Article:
Amy Offord, the marketing manager, EnergyNet, a United Kingdom-based consulting firm, said at least 120 executives are expected in Mombasa between November 9 and 11 to mobilise funds that can help lessen the region’s energy burdens.
The meeting comes at a time when the East African power sector is experiencing a taxing time, with power shortages likely to impinge on economic output.
In Uganda, load shedding has increased by four folds from 12 to 48 hours in some places.
Uganda’s current power crisis is largely a result of government’s failure to pay independent power producers, drought as well as failed and delayed power projects.
This has forced the Directorate of Water in Uganda to limit the available water for hydro electricity generation from Lake Victoria from 1,000 cubic metres to 800 cubic metres.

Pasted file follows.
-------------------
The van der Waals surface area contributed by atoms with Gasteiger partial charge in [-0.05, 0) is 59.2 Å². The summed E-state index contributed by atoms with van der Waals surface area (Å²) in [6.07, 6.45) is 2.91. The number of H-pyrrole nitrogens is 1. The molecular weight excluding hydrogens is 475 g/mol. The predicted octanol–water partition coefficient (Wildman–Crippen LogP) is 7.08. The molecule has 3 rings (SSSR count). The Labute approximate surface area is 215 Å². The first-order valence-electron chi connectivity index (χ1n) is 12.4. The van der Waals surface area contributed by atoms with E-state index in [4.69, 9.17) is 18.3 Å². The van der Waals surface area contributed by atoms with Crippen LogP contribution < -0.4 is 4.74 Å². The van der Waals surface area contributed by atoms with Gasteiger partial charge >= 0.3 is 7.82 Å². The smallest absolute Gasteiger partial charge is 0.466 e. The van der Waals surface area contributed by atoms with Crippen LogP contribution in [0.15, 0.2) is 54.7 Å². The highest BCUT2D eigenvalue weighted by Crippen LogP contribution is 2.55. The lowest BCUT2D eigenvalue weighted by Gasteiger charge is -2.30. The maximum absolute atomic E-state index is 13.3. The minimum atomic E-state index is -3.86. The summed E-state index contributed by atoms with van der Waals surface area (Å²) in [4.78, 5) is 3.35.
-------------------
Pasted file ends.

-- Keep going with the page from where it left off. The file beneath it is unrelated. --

“If East Africa is to stabilise power production and distribution, access to finance is critical.However, this has not been the case in a couple of years,” Offord said.
He added that the meeting will give insight into what was available and how those funds can be accessed. The meeting comes at a time when Uganda’s electricity distributor Umeme limited is planning to sell off some of its stake through a regional Initial Public Offering (IPO), to raise an undisclosed amount of money.
Previous discussions have featured the pros and cons of an IPO in raising finance for energy projects.
Executives from Kenya’s power generator Kengen are expected to tip their counterparts on the debate.